In all of these examples, you, the leader, must step up to the plate. A Harvard Business Review eNewsletter offers some timely advice: You, the leader, must address disagreements and discord in your team so as to prevent low morale, retention problems and loss of productivity. Dig deep to find the root cause of the discord (it is rarely what they are fighting about on the surface). Make sure you do not jump into the discord by taking sides. Set a conflict resolution policy which spells out the ground rules for cooperation. Look for common ground and continue to monitor the situation.

Caring for pets and wowing clients day in and day out consistently is difficult and tiring. Running a business has its own set of challenges. It becomes even more difficult when the people you employ aren't working together toward a common goal. Take the time to look at your culture and see where Work Groups are being utilized and where Hi-commitment or Self-Directed teams can be of benefit.

Once you have established your hi-commitment / self-directed team, take the next step and involve them in the finances of the business. Educating your team through open book management will aid you in keeping your team aware of your vision and where they are positioned in achieving the goals for the business. One example could be file preparation. Medical records can be pulled in advance of the client visit and reviewed by team members. Establishing a checklist of medical services due or information to verify will speed up the process. Imagine the client service your team can deliver when they can greet the pet and be familiar with its medical status, rather than standing there flipping through pages of a chart and asking the pet owner when their pet last received a vaccination. Team members could set up goals to educate owners of senior pets, handing brochures, tracking the trends for senior wellness exams and bloodwork - and all it would start with is a "senior" sticker on the chart. The team can develop the handouts, exam room bulletin boards, Facebook postings and client newsletters. At the end of the month, compare the numbers to other months, what % of income is senior wellness exams and tests. Not only will the business benefit from increased income, the pet will benefit from preventive care.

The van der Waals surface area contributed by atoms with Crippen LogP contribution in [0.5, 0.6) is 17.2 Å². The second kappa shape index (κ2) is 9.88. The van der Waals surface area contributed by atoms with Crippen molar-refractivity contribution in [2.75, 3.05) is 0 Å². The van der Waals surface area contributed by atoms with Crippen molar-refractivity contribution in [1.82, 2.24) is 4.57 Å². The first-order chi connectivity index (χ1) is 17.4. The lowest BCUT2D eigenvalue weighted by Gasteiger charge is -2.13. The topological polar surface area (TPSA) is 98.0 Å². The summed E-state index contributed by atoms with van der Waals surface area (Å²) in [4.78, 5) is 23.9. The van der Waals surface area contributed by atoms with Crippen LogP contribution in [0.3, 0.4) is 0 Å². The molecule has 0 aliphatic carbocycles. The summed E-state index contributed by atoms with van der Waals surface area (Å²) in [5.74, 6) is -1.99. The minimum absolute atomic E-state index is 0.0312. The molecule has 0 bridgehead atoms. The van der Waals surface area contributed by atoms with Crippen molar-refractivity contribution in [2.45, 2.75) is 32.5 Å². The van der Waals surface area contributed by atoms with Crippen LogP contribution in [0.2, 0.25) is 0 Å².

Deciding on what type of team structure you have should be a proactive decision. Once you decide your structure you must fill the roles with the best qualified applicants. It is like a football team. You have a salary cap. Identify your positions then make sure each player has the support, skill set and training to succeed, then celebrate. It is more than being all about you - it is about belonging to a team that is making a difference in the lives of animals and the people that share their lives with them.


Speaker Information
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Louise S. Dunn
Snowgoose Veterinary Management Consulting
Greensboro, NC, USA